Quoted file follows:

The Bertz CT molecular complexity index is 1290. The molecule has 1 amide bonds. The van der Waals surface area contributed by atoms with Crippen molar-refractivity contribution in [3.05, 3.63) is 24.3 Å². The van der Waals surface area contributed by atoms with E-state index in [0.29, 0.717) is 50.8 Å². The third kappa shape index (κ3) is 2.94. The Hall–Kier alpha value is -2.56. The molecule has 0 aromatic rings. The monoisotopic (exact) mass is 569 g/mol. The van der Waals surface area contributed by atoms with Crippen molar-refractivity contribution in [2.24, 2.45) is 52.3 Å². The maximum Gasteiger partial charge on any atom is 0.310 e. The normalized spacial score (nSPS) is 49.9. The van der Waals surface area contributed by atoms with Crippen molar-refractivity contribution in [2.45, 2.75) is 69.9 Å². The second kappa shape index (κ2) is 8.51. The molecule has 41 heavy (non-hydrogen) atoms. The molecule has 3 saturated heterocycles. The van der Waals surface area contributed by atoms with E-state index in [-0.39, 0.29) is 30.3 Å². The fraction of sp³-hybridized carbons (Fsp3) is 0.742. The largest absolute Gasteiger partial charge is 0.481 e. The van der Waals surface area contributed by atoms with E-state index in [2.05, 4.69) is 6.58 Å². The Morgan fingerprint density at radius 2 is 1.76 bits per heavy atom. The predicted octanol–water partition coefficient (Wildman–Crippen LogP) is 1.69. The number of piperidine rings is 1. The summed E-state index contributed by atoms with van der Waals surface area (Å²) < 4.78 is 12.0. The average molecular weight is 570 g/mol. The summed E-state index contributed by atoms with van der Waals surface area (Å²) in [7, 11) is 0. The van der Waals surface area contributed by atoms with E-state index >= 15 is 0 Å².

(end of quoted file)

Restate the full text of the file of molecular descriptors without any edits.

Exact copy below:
The Bertz CT molecular complexity index is 1290. The molecule has 1 amide bonds. The van der Waals surface area contributed by atoms with Crippen molar-refractivity contribution in [3.05, 3.63) is 24.3 Å². The van der Waals surface area contributed by atoms with E-state index in [0.29, 0.717) is 50.8 Å². The third kappa shape index (κ3) is 2.94. The Hall–Kier alpha value is -2.56. The molecule has 0 aromatic rings. The monoisotopic (exact) mass is 569 g/mol. The van der Waals surface area contributed by atoms with Crippen molar-refractivity contribution in [2.24, 2.45) is 52.3 Å². The maximum Gasteiger partial charge on any atom is 0.310 e. The normalized spacial score (nSPS) is 49.9. The van der Waals surface area contributed by atoms with Crippen molar-refractivity contribution in [2.45, 2.75) is 69.9 Å². The second kappa shape index (κ2) is 8.51. The molecule has 41 heavy (non-hydrogen) atoms. The molecule has 3 saturated heterocycles. The van der Waals surface area contributed by atoms with E-state index in [-0.39, 0.29) is 30.3 Å². The fraction of sp³-hybridized carbons (Fsp3) is 0.742. The largest absolute Gasteiger partial charge is 0.481 e. The van der Waals surface area contributed by atoms with E-state index in [2.05, 4.69) is 6.58 Å². The Morgan fingerprint density at radius 2 is 1.76 bits per heavy atom. The predicted octanol–water partition coefficient (Wildman–Crippen LogP) is 1.69. The number of piperidine rings is 1. The summed E-state index contributed by atoms with van der Waals surface area (Å²) < 4.78 is 12.0. The average molecular weight is 570 g/mol. The summed E-state index contributed by atoms with van der Waals surface area (Å²) in [7, 11) is 0. The van der Waals surface area contributed by atoms with E-state index >= 15 is 0 Å².